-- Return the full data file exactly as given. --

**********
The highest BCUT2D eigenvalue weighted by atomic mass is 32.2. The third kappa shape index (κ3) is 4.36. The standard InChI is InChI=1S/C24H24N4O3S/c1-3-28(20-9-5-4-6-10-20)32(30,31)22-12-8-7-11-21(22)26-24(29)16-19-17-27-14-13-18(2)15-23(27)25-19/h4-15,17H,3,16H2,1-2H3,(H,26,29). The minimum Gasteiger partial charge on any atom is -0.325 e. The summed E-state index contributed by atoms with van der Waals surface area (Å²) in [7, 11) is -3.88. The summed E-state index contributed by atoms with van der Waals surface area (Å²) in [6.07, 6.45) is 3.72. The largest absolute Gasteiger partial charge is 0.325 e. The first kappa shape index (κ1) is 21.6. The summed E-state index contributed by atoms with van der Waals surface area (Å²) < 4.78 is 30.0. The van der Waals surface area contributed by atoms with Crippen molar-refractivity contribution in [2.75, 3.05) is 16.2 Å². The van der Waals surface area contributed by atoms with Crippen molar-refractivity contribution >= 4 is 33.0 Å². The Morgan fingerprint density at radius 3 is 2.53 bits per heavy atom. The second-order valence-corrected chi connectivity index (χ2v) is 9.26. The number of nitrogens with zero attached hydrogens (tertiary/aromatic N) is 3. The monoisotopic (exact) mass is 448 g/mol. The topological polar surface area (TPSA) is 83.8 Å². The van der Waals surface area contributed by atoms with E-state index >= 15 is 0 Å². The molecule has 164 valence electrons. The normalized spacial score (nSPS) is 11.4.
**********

The highest BCUT2D eigenvalue weighted by atomic mass is 32.2. The third kappa shape index (κ3) is 4.36. The standard InChI is InChI=1S/C24H24N4O3S/c1-3-28(20-9-5-4-6-10-20)32(30,31)22-12-8-7-11-21(22)26-24(29)16-19-17-27-14-13-18(2)15-23(27)25-19/h4-15,17H,3,16H2,1-2H3,(H,26,29). The minimum Gasteiger partial charge on any atom is -0.325 e. The summed E-state index contributed by atoms with van der Waals surface area (Å²) in [7, 11) is -3.88. The summed E-state index contributed by atoms with van der Waals surface area (Å²) in [6.07, 6.45) is 3.72. The largest absolute Gasteiger partial charge is 0.325 e. The first kappa shape index (κ1) is 21.6. The summed E-state index contributed by atoms with van der Waals surface area (Å²) < 4.78 is 30.0. The van der Waals surface area contributed by atoms with Crippen molar-refractivity contribution in [2.75, 3.05) is 16.2 Å². The van der Waals surface area contributed by atoms with Crippen molar-refractivity contribution >= 4 is 33.0 Å². The Morgan fingerprint density at radius 3 is 2.53 bits per heavy atom. The second-order valence-corrected chi connectivity index (χ2v) is 9.26. The number of nitrogens with zero attached hydrogens (tertiary/aromatic N) is 3. The monoisotopic (exact) mass is 448 g/mol. The topological polar surface area (TPSA) is 83.8 Å². The van der Waals surface area contributed by atoms with E-state index >= 15 is 0 Å². The molecule has 164 valence electrons. The normalized spacial score (nSPS) is 11.4.